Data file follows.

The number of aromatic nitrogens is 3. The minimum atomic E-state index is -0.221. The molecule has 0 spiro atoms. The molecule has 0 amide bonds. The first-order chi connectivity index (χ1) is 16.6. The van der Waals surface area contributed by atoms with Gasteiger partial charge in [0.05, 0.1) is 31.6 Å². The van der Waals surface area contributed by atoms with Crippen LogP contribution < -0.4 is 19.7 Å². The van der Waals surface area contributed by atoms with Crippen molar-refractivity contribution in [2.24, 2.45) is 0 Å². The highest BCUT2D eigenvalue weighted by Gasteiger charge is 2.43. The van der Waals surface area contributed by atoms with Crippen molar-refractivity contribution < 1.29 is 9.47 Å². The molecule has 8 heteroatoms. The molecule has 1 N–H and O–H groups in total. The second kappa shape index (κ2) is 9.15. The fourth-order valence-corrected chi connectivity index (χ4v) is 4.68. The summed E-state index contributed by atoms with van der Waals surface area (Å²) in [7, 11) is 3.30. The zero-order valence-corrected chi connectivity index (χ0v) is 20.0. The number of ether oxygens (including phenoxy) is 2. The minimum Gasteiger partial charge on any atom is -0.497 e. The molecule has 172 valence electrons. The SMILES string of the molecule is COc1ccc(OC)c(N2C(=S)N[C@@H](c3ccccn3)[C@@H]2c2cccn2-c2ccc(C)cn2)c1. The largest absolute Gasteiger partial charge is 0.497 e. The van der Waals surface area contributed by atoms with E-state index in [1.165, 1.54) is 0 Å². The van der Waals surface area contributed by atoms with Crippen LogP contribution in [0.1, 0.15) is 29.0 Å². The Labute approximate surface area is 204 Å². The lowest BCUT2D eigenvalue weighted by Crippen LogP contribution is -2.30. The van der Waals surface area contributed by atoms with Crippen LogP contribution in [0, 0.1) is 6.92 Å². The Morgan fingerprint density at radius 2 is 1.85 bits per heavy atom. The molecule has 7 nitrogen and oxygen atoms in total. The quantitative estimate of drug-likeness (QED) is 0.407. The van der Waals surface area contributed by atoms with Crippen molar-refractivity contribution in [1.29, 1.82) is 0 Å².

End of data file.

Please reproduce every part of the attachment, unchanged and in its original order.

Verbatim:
The number of aromatic nitrogens is 3. The minimum atomic E-state index is -0.221. The molecule has 0 spiro atoms. The molecule has 0 amide bonds. The first-order chi connectivity index (χ1) is 16.6. The van der Waals surface area contributed by atoms with Gasteiger partial charge in [0.05, 0.1) is 31.6 Å². The van der Waals surface area contributed by atoms with Crippen LogP contribution < -0.4 is 19.7 Å². The van der Waals surface area contributed by atoms with Crippen molar-refractivity contribution in [2.24, 2.45) is 0 Å². The highest BCUT2D eigenvalue weighted by Gasteiger charge is 2.43. The van der Waals surface area contributed by atoms with Crippen molar-refractivity contribution < 1.29 is 9.47 Å². The molecule has 8 heteroatoms. The molecule has 1 N–H and O–H groups in total. The second kappa shape index (κ2) is 9.15. The fourth-order valence-corrected chi connectivity index (χ4v) is 4.68. The summed E-state index contributed by atoms with van der Waals surface area (Å²) in [7, 11) is 3.30. The zero-order valence-corrected chi connectivity index (χ0v) is 20.0. The number of ether oxygens (including phenoxy) is 2. The minimum Gasteiger partial charge on any atom is -0.497 e. The molecule has 172 valence electrons. The SMILES string of the molecule is COc1ccc(OC)c(N2C(=S)N[C@@H](c3ccccn3)[C@@H]2c2cccn2-c2ccc(C)cn2)c1. The largest absolute Gasteiger partial charge is 0.497 e. The van der Waals surface area contributed by atoms with E-state index in [1.165, 1.54) is 0 Å². The van der Waals surface area contributed by atoms with Crippen LogP contribution in [0.1, 0.15) is 29.0 Å². The Labute approximate surface area is 204 Å². The lowest BCUT2D eigenvalue weighted by Crippen LogP contribution is -2.30. The van der Waals surface area contributed by atoms with Crippen LogP contribution in [0, 0.1) is 6.92 Å². The Morgan fingerprint density at radius 2 is 1.85 bits per heavy atom. The molecule has 7 nitrogen and oxygen atoms in total. The quantitative estimate of drug-likeness (QED) is 0.407. The van der Waals surface area contributed by atoms with Crippen molar-refractivity contribution in [1.29, 1.82) is 0 Å².